Besides eliminating barriers, we have undertaken efforts to bring advanced technologies to communities. One extremely successful initiative is the E-Rate program that earmarks up to $2.25 billion per year in discounts to help link classrooms and libraries to the Internet. After three years of the program, 95% of public schools and 63% of classrooms have been connected to the Internet.
The E-Rate has played an important role in narrowing the digital divide in our country. We target greater discounts to those who need them the most - those living in economically disadvantaged and rural areas. Indeed, school districts in which over half of the children are low-income received 60 percent of the E-Rate funds. We also allow each institution to select the services the community needs to ensure the most effective use of the funds. The funds are collected from interstate carriers and distributed by a private sector board of directors.
There is much that can be done at the local level. Often, the best solutions are crafted by those closest to the consumer. Communities know firsthand the challenges that they face.
Last year, we convened a Joint Conference with our counterparts on the state regulatory commissions to review community-based deployment efforts and to identify "best practices."
We learned that entities like governments, schools, and hospitals can serve as anchor tenants to attract new services and to serve as a springboard for additional deployment. And we visited communities that successfully aggregated customer demand to encourage companies to upgrade facilities.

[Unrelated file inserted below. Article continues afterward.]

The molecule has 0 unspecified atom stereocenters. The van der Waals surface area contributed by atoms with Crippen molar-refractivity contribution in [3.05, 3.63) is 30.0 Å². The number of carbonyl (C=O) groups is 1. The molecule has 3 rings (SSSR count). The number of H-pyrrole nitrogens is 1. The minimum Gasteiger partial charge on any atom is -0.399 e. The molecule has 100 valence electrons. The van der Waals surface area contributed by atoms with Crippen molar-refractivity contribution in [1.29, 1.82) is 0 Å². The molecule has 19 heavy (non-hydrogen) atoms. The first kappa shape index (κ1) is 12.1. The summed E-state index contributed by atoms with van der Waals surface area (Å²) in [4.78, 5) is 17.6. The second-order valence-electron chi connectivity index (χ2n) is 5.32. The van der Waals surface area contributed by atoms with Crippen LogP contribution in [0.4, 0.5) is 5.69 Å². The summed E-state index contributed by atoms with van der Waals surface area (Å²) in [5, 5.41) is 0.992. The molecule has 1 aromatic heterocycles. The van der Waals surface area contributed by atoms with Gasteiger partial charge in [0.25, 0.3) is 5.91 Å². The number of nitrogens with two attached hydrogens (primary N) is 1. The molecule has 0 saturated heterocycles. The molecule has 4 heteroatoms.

Also, the private sector plays a critical role in bridging the digital divide. Companies, of course, are the ones investing and innovating to deploy the networks that will bring advanced services to communities around the globe. Public/private partnerships offer great potential for extending broadband access to underserved communities.
One such community knows no geographic bounds - people with disabilities. Over forty chief executives of high-tech and telecommunications companies recently pledged to develop and market products and services that are accessible to those with disabilities.
Companies such as Microsoft are donating computers to schools and libraries. Intel's "Teach for the Future" program provides teachers with the training they need to incorporate advanced technologies into the classroom. And Cisco's "Networking Academy" is training over 180,000 students around the globe to design, build, and maintain computer networks in their schools.
I commend these and other companies that have demonstrated a commitment to provide access to the Internet and to broadband technologies. I urge others to join our efforts to expand opportunities for, and unleash the potential of, all people.
Empowering individuals and communities is part of what broadband is all about. Communities around the world are realizing that the Internet has the power to transform their lives and revitalize their economy.
Thank heaven. Thank heaven a person in a remote location can now be diagnosed and treated by a specialist who may be thousands of miles away.
Thank heaven a child can learn from a world of information - perhaps including access to the artwork in this extraordinary museum -- without leaving her classroom.
Thank heaven a person with a disability can communicate with others in ways that were previously unattainable, and
Thank heaven villages around the globe can develop new industries and remain viable in the Information Age.
We are here all with a common purpose - to create a bright technological future for every farmer, every factory worker, and every child. By working together, we can ensure that no chasm develops that stops our progress.